As of today, the United States has imposed comprehensive sanctions against Iran, after pulling out of the Iran Nuclear deal. It took years to assiduously craft the nuclear agreement by the then US administration of president Barak Obama. The major countries of the European Union, including Britain and Russia had a role to play in getting the two sides — Washington and Tehran — to reach the historic deal. If the objective was to prevent Iran from going nuclear, it was achieved to the satisfaction of all the parties, including the nuclear watchdog, International Atomic Energy Agency.
Iran came a long way, after many bouts of struggle within its ruling groups, to accept the nuclear agreement. It was a great compromise within the Iranian power structure. The clerical establishment in Iran, that has the real power, and its allies within the state structure and outside, wanted Iran to retain its capacity to exercise its nuclear option, if need be. For that reason, they invested heavily in scientific research, nuclear technology, fissile material enrichment and capacity. They had in a way set a path for nuclear Iran in the Middle East that would, if ever the ambition is realised, change the entire security dynamics and the power equation in the region. It was not that easy to change that course.
What changed the Iranian decision were changes within Iran — the rise of neo-reformist moderate leadership though within the political umbrella of clerical power. Never have the two functioned as two political opposites or in conflict; rather with remarkable unity and consensus. The change was that neo-reformist argument and agenda gained popular support and wider acceptance that was reflected in the election of President Hassan Rouhani. He picked up from where president Seyyed Mohammad Khatami had left. His election was reconfirmation of neo-reformism as a popular drive but that needed to be negotiated with and blessed by the other stakeholders in the system. Achieving the internal agreement was no less significant or difficult than negotiations with the Western powers.
In my opinion, Iran made a big concession in giving up its nuclear option. A close reading of the nuclear agreement suggests that Iran accepted strict limits on its nuclear programme in return for lifting of decade-long sanctions on its economy. Actually, what might have forced Iran to give up its nuclear ambitions were the crippling effects on its economy. Iran pursued a pragmatic path by retaining its research and development capacity in the nuclear field while accepting limitations. The idea was to get the economy back on track and re-integrate with the world economy. It is a simple logic of history and politics that when people get hurt economically, no matter what the character of a regime in power is, it loses legitimacy.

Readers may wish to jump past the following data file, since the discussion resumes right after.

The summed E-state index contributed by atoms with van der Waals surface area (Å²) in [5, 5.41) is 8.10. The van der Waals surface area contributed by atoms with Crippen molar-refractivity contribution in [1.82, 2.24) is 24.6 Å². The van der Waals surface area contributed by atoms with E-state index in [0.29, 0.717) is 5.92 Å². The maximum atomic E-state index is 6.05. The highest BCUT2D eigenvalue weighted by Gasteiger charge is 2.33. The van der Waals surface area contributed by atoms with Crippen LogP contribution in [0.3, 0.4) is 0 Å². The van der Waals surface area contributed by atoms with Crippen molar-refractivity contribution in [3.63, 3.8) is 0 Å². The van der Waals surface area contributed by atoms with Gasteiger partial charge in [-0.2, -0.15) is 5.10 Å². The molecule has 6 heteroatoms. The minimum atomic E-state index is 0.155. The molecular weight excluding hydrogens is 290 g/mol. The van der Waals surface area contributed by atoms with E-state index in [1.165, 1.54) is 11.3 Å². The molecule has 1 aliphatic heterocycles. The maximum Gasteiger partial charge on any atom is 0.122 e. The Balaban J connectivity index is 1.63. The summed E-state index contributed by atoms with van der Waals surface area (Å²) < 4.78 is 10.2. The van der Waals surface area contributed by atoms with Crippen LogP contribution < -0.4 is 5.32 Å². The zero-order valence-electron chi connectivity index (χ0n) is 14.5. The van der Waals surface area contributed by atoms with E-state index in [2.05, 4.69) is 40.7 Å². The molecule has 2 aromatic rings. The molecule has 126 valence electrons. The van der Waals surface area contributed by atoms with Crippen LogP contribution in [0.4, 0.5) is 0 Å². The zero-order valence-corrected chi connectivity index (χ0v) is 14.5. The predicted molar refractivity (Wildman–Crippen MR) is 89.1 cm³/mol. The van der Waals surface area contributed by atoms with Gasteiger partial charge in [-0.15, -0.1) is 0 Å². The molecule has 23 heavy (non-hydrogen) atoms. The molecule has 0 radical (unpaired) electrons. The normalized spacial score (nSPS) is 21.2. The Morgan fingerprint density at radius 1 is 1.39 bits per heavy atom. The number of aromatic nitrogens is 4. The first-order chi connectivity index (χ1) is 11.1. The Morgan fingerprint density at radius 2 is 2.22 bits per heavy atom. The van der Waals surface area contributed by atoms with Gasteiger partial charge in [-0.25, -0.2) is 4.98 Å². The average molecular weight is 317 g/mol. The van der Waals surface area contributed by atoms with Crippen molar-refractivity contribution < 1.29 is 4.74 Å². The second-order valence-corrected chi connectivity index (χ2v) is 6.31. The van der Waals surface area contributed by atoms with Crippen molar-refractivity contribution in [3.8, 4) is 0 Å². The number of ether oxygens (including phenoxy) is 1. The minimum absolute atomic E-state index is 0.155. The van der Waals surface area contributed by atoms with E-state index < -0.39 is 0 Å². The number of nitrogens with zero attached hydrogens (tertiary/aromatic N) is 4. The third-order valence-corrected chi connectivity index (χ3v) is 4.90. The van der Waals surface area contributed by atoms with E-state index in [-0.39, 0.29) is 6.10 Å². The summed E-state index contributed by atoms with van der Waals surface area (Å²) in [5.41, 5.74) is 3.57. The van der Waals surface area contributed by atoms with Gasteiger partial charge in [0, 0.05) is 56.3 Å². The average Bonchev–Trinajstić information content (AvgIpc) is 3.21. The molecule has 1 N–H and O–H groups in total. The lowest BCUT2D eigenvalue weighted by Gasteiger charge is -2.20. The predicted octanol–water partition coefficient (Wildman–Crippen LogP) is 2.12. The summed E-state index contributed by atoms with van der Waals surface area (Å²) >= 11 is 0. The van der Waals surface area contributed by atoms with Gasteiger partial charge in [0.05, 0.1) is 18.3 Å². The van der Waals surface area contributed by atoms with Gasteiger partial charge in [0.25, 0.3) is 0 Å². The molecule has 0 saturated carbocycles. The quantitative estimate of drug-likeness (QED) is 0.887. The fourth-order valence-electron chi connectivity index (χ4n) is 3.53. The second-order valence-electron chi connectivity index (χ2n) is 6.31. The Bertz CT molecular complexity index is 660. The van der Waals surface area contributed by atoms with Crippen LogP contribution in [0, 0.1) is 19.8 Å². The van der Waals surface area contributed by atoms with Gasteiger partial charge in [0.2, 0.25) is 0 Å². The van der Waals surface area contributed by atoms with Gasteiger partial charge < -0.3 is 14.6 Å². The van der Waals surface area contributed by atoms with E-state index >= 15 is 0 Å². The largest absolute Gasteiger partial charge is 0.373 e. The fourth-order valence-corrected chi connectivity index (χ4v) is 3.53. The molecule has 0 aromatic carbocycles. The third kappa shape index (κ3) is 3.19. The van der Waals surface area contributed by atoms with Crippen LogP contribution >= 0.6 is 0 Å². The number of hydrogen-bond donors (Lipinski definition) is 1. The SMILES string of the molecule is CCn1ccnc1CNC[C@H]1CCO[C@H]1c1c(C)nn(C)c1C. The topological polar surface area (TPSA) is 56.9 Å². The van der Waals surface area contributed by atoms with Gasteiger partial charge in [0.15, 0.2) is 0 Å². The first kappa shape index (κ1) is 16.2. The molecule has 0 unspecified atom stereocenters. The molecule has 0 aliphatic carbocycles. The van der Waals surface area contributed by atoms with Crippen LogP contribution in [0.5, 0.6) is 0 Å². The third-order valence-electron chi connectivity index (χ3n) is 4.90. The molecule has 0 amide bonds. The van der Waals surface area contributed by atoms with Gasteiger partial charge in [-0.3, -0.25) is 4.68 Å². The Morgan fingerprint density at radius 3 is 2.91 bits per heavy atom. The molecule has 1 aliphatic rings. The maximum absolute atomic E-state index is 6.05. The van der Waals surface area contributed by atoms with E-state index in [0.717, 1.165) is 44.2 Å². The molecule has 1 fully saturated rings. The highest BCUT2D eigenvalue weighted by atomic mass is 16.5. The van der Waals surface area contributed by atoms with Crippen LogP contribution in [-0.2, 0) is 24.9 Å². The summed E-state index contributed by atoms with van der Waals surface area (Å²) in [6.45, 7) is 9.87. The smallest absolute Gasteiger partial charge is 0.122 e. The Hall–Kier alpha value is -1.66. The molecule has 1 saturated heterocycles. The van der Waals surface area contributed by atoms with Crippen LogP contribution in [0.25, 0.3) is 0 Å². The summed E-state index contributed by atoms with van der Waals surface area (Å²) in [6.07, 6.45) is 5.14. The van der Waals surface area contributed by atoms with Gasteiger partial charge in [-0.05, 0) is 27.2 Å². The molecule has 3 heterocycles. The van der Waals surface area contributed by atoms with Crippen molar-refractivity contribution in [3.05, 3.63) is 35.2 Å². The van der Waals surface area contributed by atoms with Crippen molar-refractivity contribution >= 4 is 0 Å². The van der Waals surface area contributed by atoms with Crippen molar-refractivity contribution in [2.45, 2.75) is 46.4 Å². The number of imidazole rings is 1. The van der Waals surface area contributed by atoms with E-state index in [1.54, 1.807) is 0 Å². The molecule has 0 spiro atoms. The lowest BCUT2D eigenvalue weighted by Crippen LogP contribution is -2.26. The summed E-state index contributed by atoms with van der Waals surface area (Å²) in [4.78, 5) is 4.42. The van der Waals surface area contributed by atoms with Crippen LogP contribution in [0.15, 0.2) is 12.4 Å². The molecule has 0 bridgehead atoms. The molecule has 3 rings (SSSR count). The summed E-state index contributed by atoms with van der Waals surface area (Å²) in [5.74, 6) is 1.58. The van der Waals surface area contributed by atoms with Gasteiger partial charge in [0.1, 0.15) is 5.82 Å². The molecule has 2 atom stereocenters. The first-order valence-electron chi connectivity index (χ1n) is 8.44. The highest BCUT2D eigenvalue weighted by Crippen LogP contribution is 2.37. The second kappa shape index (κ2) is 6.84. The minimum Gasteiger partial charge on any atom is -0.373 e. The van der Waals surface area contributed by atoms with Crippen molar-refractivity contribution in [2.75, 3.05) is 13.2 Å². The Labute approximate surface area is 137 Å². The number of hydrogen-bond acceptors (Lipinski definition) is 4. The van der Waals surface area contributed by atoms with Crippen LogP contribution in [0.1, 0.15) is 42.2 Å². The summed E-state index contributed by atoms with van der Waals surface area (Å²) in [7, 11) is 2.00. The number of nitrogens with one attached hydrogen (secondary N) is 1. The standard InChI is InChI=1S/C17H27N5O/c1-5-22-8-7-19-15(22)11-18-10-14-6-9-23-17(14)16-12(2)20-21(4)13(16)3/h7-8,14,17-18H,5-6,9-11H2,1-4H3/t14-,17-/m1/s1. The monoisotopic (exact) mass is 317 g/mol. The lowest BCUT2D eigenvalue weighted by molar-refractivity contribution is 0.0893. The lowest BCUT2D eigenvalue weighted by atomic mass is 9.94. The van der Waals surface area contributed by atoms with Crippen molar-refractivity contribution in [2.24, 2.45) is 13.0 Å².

Beyond limiting Iran’s nuclear capacity, the Americans have another project in mind — the regime change. The rise of the new right in American politics, and its power manifested in the election of President Donald Trump, Washington’s outlook towards the Middle East has changed. It was above and over the objections of allies in the region that the Obama administration signed the deal with Iran. Unsurprisingly, Israel and some Arab states are overjoyed by the American decision to slam sanctions on Iran.
The region is highly polarised. We are witnessing multiple conflicts raging along ethnic, sectarian and ideological lines. The power politics, struggle for domination and military alliances have contributed to them. The American policies have just added a new dimension to the polarisation, put weight behind anti-Iran powers. That is what the purpose of American withdrawal from the agreement and imposition of sanctions against Iran is. This will not serve the ends of peace, stability or order in the region.
Published in The Express Tribune, November 7th, 2018.